When you're shopping for a hard, durable, no-fuss countertop for the kitchen or bathroom, one type stands out: quartz counter material. Quartz is easily one of the best types of counters you can install, and it's one that consistently returns high resale value upon sale of the home.
Within the quartz category, one brand stands out: Cambria. Cambria has been around for over two decades now, and many of the original counters are still going strong—a testament to the long-lasting quality of quartz.
What Cambria Quartz Countertop Is
Cambria is a leading brand name for quartz countertop material and is the only quartz countertop made entirely in the U.S.
Also called engineered stone or quartz stone, quartz countertops are made with natural quartz stone crystals combined with resins and pigments to create a stone-like material that offers some practical and aesthetic benefits over natural stone.
Among all of the countertop choices today, quartz is an all-around top performer and is priced near the high end of the spectrum. Cambria's countertop options rival those of three other leading brands, Caesarstone, Silestone, and Dupont's Zodiaq line.
Cambria Company Details
Based in Eden Prairie, Minnesota, Cambria USA is a privately held family company. Currently, two family members, Mark Davis and Marty Davis, serve on Cambria's board and its leadership staff.
Cambria is a relative newcomer to the quartz market, having entered in 2000, but it is the only American-made quartz countertop. The company prides itself on innovation and ecologically responsible manufacturing practices.
Cambria Quarter Countertop Competitors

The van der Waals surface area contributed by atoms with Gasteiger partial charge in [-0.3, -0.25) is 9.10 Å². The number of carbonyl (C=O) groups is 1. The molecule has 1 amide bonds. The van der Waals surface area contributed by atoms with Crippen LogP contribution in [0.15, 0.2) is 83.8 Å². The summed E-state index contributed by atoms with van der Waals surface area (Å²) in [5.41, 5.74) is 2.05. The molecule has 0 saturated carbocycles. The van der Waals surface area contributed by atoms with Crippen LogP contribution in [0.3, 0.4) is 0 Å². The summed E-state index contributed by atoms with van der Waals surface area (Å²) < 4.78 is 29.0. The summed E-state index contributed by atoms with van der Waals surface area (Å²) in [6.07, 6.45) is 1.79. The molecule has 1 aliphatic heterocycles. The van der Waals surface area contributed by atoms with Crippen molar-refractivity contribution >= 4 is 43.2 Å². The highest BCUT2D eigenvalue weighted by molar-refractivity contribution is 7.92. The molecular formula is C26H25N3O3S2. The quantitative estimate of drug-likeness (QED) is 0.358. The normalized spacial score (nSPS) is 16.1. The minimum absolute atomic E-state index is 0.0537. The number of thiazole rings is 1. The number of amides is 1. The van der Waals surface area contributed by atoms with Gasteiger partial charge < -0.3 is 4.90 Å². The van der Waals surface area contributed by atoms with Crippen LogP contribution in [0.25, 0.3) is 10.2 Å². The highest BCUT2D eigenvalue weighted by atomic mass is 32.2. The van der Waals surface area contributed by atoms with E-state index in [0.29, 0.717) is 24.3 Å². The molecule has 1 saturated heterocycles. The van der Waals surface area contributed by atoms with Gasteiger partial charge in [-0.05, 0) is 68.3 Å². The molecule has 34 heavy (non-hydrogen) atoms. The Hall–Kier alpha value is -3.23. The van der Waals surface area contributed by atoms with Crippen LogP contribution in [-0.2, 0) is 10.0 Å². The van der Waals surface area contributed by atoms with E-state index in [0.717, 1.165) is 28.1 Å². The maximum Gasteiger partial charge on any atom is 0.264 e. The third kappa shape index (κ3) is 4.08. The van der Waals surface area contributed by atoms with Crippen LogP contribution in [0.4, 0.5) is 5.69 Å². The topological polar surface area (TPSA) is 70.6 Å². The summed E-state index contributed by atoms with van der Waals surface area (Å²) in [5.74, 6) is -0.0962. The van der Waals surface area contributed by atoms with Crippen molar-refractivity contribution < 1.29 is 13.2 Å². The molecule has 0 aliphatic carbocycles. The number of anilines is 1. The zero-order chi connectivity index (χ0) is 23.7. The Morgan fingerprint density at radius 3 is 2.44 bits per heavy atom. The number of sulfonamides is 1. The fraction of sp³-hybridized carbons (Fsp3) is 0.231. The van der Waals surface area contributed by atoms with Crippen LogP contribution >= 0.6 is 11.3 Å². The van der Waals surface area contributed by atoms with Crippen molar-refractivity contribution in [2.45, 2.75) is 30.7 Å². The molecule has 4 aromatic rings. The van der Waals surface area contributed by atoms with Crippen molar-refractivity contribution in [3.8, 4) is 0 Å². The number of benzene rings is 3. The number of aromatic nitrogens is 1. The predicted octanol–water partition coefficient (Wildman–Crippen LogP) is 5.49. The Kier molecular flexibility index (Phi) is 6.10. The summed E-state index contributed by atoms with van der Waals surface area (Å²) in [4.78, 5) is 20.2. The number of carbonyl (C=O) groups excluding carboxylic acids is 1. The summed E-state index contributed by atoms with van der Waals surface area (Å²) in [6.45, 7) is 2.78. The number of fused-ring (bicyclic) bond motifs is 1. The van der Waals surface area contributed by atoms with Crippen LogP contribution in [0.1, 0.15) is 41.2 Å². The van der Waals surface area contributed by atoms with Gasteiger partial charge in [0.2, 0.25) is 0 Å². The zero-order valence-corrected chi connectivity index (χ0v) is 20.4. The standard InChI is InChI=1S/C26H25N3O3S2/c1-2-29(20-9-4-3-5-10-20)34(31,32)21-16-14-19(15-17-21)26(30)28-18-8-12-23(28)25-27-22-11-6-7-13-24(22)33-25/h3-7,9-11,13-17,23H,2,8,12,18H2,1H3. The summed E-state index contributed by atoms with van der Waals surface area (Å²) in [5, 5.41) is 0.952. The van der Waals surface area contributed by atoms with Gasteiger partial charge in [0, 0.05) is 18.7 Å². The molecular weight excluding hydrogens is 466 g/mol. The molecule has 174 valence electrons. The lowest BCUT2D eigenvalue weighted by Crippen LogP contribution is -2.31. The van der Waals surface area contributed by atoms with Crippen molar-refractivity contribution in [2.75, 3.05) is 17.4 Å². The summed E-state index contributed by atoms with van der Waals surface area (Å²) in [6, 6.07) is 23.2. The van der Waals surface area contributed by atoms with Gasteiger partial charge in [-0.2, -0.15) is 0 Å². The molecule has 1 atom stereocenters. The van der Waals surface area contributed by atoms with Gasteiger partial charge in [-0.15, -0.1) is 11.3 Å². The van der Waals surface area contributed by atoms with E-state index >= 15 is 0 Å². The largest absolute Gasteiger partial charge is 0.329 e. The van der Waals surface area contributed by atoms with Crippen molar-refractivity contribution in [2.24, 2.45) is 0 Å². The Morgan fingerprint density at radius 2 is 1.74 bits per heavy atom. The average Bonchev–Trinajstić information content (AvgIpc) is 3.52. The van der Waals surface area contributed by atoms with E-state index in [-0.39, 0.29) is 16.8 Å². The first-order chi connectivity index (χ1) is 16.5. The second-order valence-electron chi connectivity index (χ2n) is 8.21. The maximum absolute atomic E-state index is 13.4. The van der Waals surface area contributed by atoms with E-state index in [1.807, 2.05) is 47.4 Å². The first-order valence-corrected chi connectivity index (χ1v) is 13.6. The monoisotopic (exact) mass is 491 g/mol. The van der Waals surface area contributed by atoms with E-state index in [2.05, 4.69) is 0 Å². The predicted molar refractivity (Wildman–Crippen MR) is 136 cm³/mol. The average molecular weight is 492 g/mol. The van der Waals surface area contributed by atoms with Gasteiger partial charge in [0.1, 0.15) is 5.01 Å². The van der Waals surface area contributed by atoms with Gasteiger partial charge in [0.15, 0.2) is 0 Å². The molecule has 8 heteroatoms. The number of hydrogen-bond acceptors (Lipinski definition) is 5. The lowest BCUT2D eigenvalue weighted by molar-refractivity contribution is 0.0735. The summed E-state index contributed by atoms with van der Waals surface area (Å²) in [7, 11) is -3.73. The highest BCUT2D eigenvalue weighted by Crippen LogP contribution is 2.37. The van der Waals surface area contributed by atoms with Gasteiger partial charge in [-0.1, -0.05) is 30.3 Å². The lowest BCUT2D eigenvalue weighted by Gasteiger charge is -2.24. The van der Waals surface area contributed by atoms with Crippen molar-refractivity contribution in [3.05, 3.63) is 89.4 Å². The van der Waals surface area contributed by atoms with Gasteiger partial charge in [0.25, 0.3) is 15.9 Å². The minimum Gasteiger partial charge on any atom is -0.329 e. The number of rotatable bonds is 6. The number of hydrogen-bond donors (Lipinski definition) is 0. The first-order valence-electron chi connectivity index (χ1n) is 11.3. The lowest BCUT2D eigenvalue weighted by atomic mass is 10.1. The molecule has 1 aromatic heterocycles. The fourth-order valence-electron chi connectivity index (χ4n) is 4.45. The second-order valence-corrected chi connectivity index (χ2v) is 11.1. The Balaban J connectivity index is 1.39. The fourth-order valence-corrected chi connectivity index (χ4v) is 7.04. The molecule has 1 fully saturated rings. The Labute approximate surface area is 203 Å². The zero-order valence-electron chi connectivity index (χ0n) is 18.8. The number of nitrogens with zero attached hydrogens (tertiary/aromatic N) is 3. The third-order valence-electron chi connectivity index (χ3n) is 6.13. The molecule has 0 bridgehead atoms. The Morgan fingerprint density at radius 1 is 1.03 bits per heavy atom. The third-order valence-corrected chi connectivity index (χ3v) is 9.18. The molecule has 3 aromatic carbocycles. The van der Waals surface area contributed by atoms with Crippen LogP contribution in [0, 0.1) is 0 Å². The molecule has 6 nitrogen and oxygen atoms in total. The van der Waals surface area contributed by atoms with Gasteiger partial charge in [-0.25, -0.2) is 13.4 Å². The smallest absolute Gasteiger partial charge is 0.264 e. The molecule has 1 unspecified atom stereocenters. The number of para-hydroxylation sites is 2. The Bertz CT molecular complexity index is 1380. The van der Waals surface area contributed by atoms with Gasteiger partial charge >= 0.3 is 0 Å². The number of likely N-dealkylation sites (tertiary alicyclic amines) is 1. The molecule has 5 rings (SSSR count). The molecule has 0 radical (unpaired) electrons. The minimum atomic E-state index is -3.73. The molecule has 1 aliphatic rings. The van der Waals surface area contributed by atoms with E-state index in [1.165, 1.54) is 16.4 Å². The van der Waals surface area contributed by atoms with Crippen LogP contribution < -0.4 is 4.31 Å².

Considered to be a premium brand, Cambria has a few competitors in the upper echelon of quartz countertops.
DuPont Zodiaq (Corian Quartz)
DuPont Zodiaq is an extensive line of quartz countertop materials from manufacturing giant DuPont, maker of Corian solid-surface countertops. The Zodiac quartz line is now called Corian Quartz and is part of DuPont's Corian Design brand.
This may lead to some confusion among consumers, who have come to view Corian as being synonymous with solid-surface countertop materials, much like the brand name Formica has long been the generic term for plastic laminate. The Corian Quartz line includes 52 colors and patterns.
Caesarstone claims to be the original manufacturer of quartz countertop material and has been on the market since 1987. The company is based in Israel.
The Ceasarstone brand is known for design innovations, such as incorporating semi-precious stones into their countertop blends as well as styles with lush textures, like lace and crocodile skin.
Silestone is a brand of the Italian company Consentino but is based in Almeria, Spain. Silestone is best known for its wide range of colors (upwards of 110) and particularly the vibrant solid colors in its Life!, Stellar, Mythology, and Zen series.
Silestone also offers a long 25-year warranty on its quartz products.
Quartz Counters vs. Other Counter Materials
Quartz Countertop vs. Slab Granite
Quartz counters excel because they are both harder than natural stone and they provide more design options. Slab granite may have irregularities and soft minerals that weaken it, problems that are eliminated in the manufacturing of quartz.
From a design perspective, quartz crystals and pigments can be combined to produce a wide range of styles, colors, and textures. You are not limited by whatever slab happens to come out of the quarry.
Quartz Countertop vs. Solid-Surface
Quartz and solid surface materials are somewhat comparable. Corian is the most prominent brand of solid-surface countertops. Solid-surface has a satiny, but plasticky, feel to the touch, while quartz feels more like stone.
Solid surface is generally less durable and scratches more easily than quartz. However, solid-surface is somewhat less expensive and is easier to work with, making do-it-yourself installation possible for a handy homeowner, especially if there are no seams in the countertop.
Quartz Countertop vs. Laminate
Cambria and any quartz is a dense, solid counter material, whereas laminate is a thin veneer glued onto an MDF core.
Laminate is considerably more hollow feeling and provides a vastly lower resale value. Laminate is a good performer for the price but is not as durable or beautiful as most quartz products.